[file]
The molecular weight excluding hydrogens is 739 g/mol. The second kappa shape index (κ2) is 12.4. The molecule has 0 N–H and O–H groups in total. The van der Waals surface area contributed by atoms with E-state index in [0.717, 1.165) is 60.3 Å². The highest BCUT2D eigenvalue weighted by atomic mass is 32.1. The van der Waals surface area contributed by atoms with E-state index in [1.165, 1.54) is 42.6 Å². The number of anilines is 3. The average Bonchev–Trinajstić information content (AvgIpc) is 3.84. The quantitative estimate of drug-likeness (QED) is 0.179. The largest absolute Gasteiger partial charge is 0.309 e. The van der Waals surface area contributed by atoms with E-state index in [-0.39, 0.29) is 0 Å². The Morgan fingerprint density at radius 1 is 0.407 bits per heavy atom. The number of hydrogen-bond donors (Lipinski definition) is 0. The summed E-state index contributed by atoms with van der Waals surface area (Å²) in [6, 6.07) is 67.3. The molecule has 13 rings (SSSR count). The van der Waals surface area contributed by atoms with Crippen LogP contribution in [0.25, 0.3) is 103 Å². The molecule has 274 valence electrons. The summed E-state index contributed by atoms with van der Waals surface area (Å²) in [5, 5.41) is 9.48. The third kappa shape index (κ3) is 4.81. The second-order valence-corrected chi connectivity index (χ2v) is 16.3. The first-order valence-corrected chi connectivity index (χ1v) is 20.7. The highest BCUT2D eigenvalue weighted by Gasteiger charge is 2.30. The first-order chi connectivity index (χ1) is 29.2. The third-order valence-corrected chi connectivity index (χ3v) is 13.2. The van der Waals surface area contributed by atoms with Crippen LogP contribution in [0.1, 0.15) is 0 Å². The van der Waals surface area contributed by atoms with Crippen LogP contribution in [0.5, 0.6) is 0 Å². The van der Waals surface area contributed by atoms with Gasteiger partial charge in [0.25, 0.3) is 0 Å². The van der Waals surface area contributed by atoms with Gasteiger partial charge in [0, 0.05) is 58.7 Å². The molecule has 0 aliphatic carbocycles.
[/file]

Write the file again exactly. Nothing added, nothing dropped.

The molecular weight excluding hydrogens is 739 g/mol. The second kappa shape index (κ2) is 12.4. The molecule has 0 N–H and O–H groups in total. The van der Waals surface area contributed by atoms with E-state index in [0.717, 1.165) is 60.3 Å². The highest BCUT2D eigenvalue weighted by atomic mass is 32.1. The van der Waals surface area contributed by atoms with E-state index in [1.165, 1.54) is 42.6 Å². The number of anilines is 3. The average Bonchev–Trinajstić information content (AvgIpc) is 3.84. The quantitative estimate of drug-likeness (QED) is 0.179. The largest absolute Gasteiger partial charge is 0.309 e. The van der Waals surface area contributed by atoms with E-state index in [-0.39, 0.29) is 0 Å². The Morgan fingerprint density at radius 1 is 0.407 bits per heavy atom. The number of hydrogen-bond donors (Lipinski definition) is 0. The summed E-state index contributed by atoms with van der Waals surface area (Å²) in [6, 6.07) is 67.3. The molecule has 13 rings (SSSR count). The van der Waals surface area contributed by atoms with Crippen LogP contribution in [0.25, 0.3) is 103 Å². The molecule has 274 valence electrons. The summed E-state index contributed by atoms with van der Waals surface area (Å²) in [5, 5.41) is 9.48. The third kappa shape index (κ3) is 4.81. The second-order valence-corrected chi connectivity index (χ2v) is 16.3. The first-order valence-corrected chi connectivity index (χ1v) is 20.7. The highest BCUT2D eigenvalue weighted by Gasteiger charge is 2.30. The first-order chi connectivity index (χ1) is 29.2. The third-order valence-corrected chi connectivity index (χ3v) is 13.2. The van der Waals surface area contributed by atoms with Crippen LogP contribution in [0.1, 0.15) is 0 Å². The van der Waals surface area contributed by atoms with Crippen LogP contribution in [0.5, 0.6) is 0 Å². The van der Waals surface area contributed by atoms with Gasteiger partial charge in [0.25, 0.3) is 0 Å². The van der Waals surface area contributed by atoms with Gasteiger partial charge in [0, 0.05) is 58.7 Å². The molecule has 0 aliphatic carbocycles.